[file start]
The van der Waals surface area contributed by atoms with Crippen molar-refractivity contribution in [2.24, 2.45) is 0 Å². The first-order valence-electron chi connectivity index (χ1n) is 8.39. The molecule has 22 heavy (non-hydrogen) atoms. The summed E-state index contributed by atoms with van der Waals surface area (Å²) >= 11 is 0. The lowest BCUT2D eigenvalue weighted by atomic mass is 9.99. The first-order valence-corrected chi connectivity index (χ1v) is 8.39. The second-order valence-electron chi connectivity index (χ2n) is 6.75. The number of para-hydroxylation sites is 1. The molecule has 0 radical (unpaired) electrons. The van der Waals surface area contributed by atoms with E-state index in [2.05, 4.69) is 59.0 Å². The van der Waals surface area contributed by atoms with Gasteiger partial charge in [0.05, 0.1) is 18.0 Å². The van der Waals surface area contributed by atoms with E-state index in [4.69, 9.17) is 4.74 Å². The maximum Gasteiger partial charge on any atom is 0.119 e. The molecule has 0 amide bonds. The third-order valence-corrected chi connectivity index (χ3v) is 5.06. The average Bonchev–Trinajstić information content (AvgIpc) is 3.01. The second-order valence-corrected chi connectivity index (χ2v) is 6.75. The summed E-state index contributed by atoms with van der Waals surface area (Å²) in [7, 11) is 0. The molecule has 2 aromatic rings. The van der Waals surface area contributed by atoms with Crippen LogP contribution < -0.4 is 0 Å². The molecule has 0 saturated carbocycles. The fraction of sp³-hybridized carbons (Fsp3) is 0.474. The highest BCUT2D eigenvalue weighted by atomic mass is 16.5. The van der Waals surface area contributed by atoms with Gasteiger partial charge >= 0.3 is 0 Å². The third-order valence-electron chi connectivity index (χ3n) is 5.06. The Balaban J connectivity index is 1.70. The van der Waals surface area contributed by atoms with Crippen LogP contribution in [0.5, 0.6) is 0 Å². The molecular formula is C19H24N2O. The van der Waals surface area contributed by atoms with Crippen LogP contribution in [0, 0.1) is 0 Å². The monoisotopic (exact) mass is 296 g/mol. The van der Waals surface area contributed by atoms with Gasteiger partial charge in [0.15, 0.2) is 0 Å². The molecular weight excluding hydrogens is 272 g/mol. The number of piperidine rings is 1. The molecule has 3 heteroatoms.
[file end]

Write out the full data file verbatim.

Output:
The van der Waals surface area contributed by atoms with Crippen molar-refractivity contribution in [2.24, 2.45) is 0 Å². The first-order valence-electron chi connectivity index (χ1n) is 8.39. The molecule has 22 heavy (non-hydrogen) atoms. The summed E-state index contributed by atoms with van der Waals surface area (Å²) >= 11 is 0. The lowest BCUT2D eigenvalue weighted by atomic mass is 9.99. The first-order valence-corrected chi connectivity index (χ1v) is 8.39. The second-order valence-electron chi connectivity index (χ2n) is 6.75. The number of para-hydroxylation sites is 1. The molecule has 0 radical (unpaired) electrons. The van der Waals surface area contributed by atoms with E-state index in [2.05, 4.69) is 59.0 Å². The van der Waals surface area contributed by atoms with Gasteiger partial charge in [0.05, 0.1) is 18.0 Å². The van der Waals surface area contributed by atoms with E-state index in [4.69, 9.17) is 4.74 Å². The maximum Gasteiger partial charge on any atom is 0.119 e. The molecule has 0 amide bonds. The third-order valence-corrected chi connectivity index (χ3v) is 5.06. The average Bonchev–Trinajstić information content (AvgIpc) is 3.01. The second-order valence-corrected chi connectivity index (χ2v) is 6.75. The summed E-state index contributed by atoms with van der Waals surface area (Å²) in [7, 11) is 0. The molecule has 2 aromatic rings. The van der Waals surface area contributed by atoms with Crippen LogP contribution < -0.4 is 0 Å². The molecule has 0 saturated carbocycles. The fraction of sp³-hybridized carbons (Fsp3) is 0.474. The highest BCUT2D eigenvalue weighted by atomic mass is 16.5. The van der Waals surface area contributed by atoms with Gasteiger partial charge >= 0.3 is 0 Å². The third-order valence-electron chi connectivity index (χ3n) is 5.06. The Balaban J connectivity index is 1.70. The van der Waals surface area contributed by atoms with Crippen LogP contribution in [0.5, 0.6) is 0 Å². The molecular formula is C19H24N2O. The van der Waals surface area contributed by atoms with Crippen LogP contribution in [0, 0.1) is 0 Å². The monoisotopic (exact) mass is 296 g/mol. The van der Waals surface area contributed by atoms with Gasteiger partial charge in [0.15, 0.2) is 0 Å². The molecular weight excluding hydrogens is 272 g/mol. The number of piperidine rings is 1. The molecule has 3 heteroatoms.